According to an article in Tech Central in 2019; the purpose of this board will be to “guide and support MTN from time to time in fulfilling its vision and objective of being one of the premier African corporations with a global footprint in telecommunications, contributing to increased digital inclusion in Africa and the Middle East, a pivotal aspect of the fourth Industrial Revolution”.

Telkom:

Market capitalisation: R20.53bn

Telkom is a South Africa-based technology company. The company provides key components of convergence, enabling customer to offer integrated voice, data, fixed, mobile, information technology (IT) and data centre solutions. Its target is to expand and invest in e-commerce, big data, gaming and financial technology. Telkom is currently the 90th most valuable stock on the JSE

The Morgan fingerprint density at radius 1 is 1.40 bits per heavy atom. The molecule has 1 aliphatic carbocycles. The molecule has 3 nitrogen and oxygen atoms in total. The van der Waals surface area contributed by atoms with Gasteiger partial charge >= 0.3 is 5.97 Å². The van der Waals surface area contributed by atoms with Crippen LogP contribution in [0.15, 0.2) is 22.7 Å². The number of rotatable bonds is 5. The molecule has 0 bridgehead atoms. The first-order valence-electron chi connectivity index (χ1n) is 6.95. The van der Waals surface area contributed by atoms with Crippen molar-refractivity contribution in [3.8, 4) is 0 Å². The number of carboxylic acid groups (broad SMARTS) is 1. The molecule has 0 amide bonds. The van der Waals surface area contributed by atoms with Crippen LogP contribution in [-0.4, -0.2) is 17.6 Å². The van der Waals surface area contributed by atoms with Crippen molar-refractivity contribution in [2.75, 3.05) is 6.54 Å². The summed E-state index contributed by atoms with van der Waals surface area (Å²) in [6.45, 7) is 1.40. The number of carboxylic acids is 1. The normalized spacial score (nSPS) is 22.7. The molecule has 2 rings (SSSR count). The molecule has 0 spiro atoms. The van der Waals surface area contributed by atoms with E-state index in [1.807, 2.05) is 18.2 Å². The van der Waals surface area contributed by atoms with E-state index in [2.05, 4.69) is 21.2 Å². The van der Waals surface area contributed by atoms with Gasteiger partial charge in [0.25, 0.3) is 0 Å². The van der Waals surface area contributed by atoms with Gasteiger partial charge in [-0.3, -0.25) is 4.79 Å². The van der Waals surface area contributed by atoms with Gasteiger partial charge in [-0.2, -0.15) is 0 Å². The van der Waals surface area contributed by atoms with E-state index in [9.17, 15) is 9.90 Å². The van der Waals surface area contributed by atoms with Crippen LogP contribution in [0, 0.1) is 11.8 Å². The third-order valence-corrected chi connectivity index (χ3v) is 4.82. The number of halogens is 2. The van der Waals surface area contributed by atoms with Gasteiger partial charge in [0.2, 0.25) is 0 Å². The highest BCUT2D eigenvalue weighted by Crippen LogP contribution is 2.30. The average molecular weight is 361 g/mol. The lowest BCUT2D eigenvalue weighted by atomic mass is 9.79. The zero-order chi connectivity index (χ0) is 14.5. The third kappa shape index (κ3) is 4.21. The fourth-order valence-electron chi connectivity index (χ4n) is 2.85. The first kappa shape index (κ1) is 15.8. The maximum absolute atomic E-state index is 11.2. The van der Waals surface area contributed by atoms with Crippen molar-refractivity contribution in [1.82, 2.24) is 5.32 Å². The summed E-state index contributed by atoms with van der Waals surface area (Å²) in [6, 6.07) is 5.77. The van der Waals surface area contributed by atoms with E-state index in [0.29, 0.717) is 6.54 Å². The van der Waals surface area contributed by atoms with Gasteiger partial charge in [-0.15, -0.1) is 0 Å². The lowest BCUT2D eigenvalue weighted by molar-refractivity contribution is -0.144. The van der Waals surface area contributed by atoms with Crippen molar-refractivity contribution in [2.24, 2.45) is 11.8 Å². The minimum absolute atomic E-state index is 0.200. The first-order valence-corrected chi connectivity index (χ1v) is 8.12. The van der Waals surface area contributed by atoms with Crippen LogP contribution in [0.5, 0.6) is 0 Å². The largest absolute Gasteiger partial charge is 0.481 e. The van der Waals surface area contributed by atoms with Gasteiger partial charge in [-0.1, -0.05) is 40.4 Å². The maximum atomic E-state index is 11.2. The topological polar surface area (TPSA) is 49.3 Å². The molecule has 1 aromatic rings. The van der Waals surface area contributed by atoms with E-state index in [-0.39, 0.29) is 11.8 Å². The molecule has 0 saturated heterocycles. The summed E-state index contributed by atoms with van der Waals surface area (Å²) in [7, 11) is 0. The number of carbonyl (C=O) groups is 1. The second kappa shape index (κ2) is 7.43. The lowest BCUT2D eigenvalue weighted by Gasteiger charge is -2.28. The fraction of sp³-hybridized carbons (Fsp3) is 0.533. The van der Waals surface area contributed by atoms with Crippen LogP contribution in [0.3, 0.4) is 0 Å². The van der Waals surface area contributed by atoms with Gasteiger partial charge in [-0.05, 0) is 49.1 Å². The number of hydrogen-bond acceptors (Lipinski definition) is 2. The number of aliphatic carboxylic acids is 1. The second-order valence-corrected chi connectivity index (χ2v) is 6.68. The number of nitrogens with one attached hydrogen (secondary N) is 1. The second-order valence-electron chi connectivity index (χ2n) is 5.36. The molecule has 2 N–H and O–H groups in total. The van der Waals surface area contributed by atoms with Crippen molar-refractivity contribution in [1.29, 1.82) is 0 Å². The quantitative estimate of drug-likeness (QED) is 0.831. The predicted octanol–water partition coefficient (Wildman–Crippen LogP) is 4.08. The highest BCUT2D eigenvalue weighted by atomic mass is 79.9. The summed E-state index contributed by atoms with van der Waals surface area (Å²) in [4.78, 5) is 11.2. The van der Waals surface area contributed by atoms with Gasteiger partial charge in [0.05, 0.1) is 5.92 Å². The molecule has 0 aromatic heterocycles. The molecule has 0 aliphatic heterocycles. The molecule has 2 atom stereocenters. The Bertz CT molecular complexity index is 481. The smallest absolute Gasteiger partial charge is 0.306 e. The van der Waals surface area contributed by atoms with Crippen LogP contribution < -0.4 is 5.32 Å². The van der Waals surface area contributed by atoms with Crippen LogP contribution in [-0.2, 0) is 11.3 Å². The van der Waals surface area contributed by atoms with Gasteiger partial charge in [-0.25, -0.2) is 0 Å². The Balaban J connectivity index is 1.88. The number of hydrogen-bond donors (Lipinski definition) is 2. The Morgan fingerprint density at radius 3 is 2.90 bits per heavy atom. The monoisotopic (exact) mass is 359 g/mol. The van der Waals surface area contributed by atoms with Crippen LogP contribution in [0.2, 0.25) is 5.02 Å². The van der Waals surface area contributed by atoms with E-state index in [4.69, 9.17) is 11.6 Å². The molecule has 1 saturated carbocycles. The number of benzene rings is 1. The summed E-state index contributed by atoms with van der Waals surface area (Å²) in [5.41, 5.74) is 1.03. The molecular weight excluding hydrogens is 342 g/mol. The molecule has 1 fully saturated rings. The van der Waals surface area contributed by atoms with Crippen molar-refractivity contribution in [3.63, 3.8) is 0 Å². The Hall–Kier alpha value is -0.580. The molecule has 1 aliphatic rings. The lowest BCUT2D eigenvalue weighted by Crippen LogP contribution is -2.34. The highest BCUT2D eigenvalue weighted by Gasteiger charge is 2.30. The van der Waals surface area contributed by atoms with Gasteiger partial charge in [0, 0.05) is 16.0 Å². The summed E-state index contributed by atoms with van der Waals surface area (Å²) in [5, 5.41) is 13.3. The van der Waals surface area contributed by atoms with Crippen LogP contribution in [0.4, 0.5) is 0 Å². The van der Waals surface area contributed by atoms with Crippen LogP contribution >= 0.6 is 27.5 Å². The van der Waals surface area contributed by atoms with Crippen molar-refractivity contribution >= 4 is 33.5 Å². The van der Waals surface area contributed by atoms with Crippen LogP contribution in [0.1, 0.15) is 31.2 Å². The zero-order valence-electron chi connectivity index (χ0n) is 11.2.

The South African government owns 40.5 percent of Telkom, while another 14.8 percent is owned by the Public Investment Corporation (PIC), which is closely linked to the government. This means that government has power over the company — and why it’s known as Telkom SA SOC (state-owned company). Telkom always had close ties with the government. It was born out of the government-owned Department of Posts and Telecommunications (DPT), which was broken into Telkom and the SA Post Office on October 1, 1991.

In June 2018 Community Investment Ventures Holding acquired 35 percent of Vumatel with an agreement to buy the remaining shares subject to regulatory approvals in 2019. CIVH owns Dark Fibre Africa and, through its parent Remgro, also holds a 30 percent stake in Seacom, the giant African communications cable operator.